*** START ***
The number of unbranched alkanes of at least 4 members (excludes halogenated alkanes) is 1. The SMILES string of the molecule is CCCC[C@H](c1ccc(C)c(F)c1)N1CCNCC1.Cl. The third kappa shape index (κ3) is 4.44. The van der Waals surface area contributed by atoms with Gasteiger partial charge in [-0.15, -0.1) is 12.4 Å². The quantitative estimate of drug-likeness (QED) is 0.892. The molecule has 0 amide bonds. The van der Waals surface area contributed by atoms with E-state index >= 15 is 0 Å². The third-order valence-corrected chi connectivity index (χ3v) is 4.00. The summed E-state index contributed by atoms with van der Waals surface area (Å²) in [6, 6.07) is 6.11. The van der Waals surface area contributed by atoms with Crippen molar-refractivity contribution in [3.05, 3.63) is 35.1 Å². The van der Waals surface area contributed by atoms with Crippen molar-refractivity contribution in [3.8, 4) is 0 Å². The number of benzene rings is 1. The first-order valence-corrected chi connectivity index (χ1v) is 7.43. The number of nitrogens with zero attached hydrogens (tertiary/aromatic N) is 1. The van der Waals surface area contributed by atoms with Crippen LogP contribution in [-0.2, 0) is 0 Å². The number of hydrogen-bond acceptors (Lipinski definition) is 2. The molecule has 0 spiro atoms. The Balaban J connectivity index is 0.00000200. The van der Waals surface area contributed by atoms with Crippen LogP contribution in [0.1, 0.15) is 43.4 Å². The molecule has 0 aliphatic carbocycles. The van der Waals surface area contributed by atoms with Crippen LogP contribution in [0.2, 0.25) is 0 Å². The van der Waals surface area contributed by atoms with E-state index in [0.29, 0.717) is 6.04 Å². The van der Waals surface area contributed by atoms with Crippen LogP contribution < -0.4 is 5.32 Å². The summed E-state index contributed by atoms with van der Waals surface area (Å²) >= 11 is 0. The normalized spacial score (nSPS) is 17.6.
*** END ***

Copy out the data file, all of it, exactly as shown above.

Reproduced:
The number of unbranched alkanes of at least 4 members (excludes halogenated alkanes) is 1. The SMILES string of the molecule is CCCC[C@H](c1ccc(C)c(F)c1)N1CCNCC1.Cl. The third kappa shape index (κ3) is 4.44. The van der Waals surface area contributed by atoms with Gasteiger partial charge in [-0.15, -0.1) is 12.4 Å². The quantitative estimate of drug-likeness (QED) is 0.892. The molecule has 0 amide bonds. The van der Waals surface area contributed by atoms with E-state index >= 15 is 0 Å². The third-order valence-corrected chi connectivity index (χ3v) is 4.00. The summed E-state index contributed by atoms with van der Waals surface area (Å²) in [6, 6.07) is 6.11. The van der Waals surface area contributed by atoms with Crippen molar-refractivity contribution in [3.05, 3.63) is 35.1 Å². The van der Waals surface area contributed by atoms with Crippen molar-refractivity contribution in [3.8, 4) is 0 Å². The number of benzene rings is 1. The first-order valence-corrected chi connectivity index (χ1v) is 7.43. The number of nitrogens with zero attached hydrogens (tertiary/aromatic N) is 1. The van der Waals surface area contributed by atoms with Crippen LogP contribution in [-0.2, 0) is 0 Å². The number of hydrogen-bond acceptors (Lipinski definition) is 2. The molecule has 0 spiro atoms. The Balaban J connectivity index is 0.00000200. The van der Waals surface area contributed by atoms with Crippen LogP contribution in [0.1, 0.15) is 43.4 Å². The molecule has 0 aliphatic carbocycles. The van der Waals surface area contributed by atoms with Crippen LogP contribution in [0.2, 0.25) is 0 Å². The van der Waals surface area contributed by atoms with E-state index in [0.29, 0.717) is 6.04 Å². The van der Waals surface area contributed by atoms with Crippen LogP contribution < -0.4 is 5.32 Å². The summed E-state index contributed by atoms with van der Waals surface area (Å²) >= 11 is 0. The normalized spacial score (nSPS) is 17.6.